Alzheimer’s takes a disproportionate toll on women, according to a report released from the Alzheimer’s Association. The report, as noted in USA Today, found that women are far more likely to develop the fatal disease than men: one in six women over 65 will get it during their lifetime, compared with one in 11 men.
And, not surprisingly, women are more likely to be caregivers for someone with Alzheimer’s, and to pay a bigger personal and professional price for that care than men do. The association also noted that as many as half the people with Alzheimer’s don’t know they have it.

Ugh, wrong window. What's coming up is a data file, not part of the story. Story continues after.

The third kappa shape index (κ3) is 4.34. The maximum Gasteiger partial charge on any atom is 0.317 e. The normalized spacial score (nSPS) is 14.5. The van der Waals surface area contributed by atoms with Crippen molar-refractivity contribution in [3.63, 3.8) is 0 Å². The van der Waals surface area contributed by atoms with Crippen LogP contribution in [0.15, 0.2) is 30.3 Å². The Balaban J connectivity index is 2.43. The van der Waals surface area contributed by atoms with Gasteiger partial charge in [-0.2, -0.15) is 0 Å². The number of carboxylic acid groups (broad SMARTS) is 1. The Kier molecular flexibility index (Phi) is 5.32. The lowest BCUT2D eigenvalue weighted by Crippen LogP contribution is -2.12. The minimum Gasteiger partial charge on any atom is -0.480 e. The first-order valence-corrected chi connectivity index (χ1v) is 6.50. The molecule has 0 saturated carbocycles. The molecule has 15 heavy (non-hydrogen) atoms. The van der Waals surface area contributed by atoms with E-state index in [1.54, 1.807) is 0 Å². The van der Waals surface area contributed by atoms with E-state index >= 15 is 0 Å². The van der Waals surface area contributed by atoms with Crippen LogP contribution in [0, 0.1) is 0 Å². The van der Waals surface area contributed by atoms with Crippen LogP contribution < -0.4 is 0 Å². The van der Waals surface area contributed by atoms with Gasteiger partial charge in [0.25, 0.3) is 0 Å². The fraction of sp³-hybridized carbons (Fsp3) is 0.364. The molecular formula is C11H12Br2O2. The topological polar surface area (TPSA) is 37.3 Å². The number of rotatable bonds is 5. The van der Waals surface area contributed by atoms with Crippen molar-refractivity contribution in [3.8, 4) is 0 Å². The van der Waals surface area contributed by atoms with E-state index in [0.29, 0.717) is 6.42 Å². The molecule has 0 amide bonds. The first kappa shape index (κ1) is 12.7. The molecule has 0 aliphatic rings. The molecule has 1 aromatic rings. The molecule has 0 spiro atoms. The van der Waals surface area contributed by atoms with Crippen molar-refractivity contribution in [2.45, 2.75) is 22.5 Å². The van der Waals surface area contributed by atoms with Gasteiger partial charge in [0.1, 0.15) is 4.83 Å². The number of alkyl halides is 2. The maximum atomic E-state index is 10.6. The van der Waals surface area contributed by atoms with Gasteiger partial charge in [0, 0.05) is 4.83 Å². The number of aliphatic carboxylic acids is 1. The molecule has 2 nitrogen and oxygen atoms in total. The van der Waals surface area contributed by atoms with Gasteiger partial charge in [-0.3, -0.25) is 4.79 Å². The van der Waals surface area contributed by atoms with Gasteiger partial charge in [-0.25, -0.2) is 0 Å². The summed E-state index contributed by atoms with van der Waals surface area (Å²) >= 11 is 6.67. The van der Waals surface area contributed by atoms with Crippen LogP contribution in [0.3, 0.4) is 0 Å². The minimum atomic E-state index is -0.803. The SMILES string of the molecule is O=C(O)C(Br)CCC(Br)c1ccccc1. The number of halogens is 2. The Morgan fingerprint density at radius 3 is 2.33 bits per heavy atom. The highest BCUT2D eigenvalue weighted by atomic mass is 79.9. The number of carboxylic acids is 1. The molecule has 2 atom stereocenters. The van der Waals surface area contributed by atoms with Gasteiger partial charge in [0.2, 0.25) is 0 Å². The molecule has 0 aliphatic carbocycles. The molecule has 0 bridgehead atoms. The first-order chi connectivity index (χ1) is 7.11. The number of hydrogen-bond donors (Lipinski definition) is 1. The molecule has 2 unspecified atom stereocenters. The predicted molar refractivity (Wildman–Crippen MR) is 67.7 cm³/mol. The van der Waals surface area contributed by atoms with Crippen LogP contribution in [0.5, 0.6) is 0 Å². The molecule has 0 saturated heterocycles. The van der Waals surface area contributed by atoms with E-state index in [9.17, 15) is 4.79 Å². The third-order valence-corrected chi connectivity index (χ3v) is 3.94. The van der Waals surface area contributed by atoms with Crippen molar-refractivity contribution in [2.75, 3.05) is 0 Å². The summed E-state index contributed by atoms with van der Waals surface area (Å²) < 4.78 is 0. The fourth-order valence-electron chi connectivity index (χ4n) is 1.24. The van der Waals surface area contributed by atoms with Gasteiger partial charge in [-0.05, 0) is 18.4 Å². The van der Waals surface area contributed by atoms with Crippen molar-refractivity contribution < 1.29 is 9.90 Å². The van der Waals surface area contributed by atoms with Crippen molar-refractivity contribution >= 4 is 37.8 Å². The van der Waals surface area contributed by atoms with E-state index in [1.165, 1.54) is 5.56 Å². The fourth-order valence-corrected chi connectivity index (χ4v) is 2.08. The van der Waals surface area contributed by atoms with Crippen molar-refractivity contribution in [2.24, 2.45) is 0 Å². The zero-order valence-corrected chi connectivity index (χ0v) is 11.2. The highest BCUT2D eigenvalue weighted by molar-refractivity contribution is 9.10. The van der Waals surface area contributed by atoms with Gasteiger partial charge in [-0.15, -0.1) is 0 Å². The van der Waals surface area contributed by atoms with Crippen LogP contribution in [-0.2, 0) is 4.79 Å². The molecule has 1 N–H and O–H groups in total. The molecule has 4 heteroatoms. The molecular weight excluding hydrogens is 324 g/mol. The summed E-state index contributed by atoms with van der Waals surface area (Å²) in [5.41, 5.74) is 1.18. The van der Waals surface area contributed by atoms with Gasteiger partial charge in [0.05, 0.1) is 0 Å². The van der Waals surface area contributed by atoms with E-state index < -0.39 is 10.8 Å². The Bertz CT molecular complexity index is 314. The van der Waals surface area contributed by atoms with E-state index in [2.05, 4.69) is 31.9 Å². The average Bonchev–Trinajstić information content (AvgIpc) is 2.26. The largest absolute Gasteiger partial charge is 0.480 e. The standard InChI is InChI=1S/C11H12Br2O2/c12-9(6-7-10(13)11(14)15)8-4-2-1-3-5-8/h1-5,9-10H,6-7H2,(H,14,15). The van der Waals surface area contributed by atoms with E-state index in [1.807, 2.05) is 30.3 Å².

The report notes that “the toll of Alzheimer’s is gigantic and climbing fast. Feared primarily for its attacks on memory, Alzheimer’s is nearly as lethal as America’s biggest killers, heart disease and cancer, new estimates suggest.”
Nearly $1 of every $5 spent by Medicare goes to someone living with Alzheimer’s or another form of dementia, and nationwide we’ll spend about $214 billion this year on the disease, according to the Alzheimer’s Association.
More than twice as many women provide Alzheimer’s care than men, the care they provide is sustained and time-consuming, and substantially more women than men have to cut back on work hours, give up jobs and/or lose benefits to provide that care, the study shows. Obviously, caring for a loved one who is slowly losing their memory and heading toward death takes an emotional toll as well.